I liked the transitions between scenes in this show. For example, there’s a childhood scene in which Nell says something is an emergency, then in the present day, Shirley says everything’s always an emergency with Nell. A scene in which someone is hammering in the past transitions to a scene in which someone is hammering in the present, etc. Episode 6 was particularly impressive in a cinematic way since large portions of the episode consisted of one continuous shot.
I also liked that the 90s references were subtle. The clothes they wear, the presence of Teenage Mutant Ninja Turtles pillow cases (my brother had the exact same ones), and Steven playing a Sega Genesis video game on a small screen TV all show you that this takes place in the 90s, but they don’t shove the nostalgia in your face like Stranger Things does with its over-the-top 80s references.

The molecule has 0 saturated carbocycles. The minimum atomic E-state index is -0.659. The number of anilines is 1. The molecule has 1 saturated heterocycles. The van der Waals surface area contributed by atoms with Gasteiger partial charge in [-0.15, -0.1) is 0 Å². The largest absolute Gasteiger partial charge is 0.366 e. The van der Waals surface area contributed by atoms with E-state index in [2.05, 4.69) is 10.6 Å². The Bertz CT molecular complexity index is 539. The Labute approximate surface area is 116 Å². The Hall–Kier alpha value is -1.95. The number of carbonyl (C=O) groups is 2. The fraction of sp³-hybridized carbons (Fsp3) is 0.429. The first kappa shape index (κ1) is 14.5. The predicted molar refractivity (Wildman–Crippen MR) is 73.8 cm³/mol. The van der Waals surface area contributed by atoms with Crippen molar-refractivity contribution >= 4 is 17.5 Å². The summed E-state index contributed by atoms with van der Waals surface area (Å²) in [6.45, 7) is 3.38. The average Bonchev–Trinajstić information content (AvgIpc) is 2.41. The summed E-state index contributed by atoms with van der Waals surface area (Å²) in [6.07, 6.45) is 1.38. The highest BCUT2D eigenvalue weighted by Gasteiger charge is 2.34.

The Haunting of Hill House does a great job building tension and being scary without resorting to gratuitous violence. I felt like they started to overdo the jump scares by the second episode, but this is probably unavoidable for any horror show that lasts more than one episode. The second episode does manage to make cute kittens seem scary, which is a pretty impressive achievement.
I didn’t care for the ending of the season, which is too bad, because the build up was fantastic. Even with the few problems I had with the show, I still heartily recommend it for any fans of horror out there.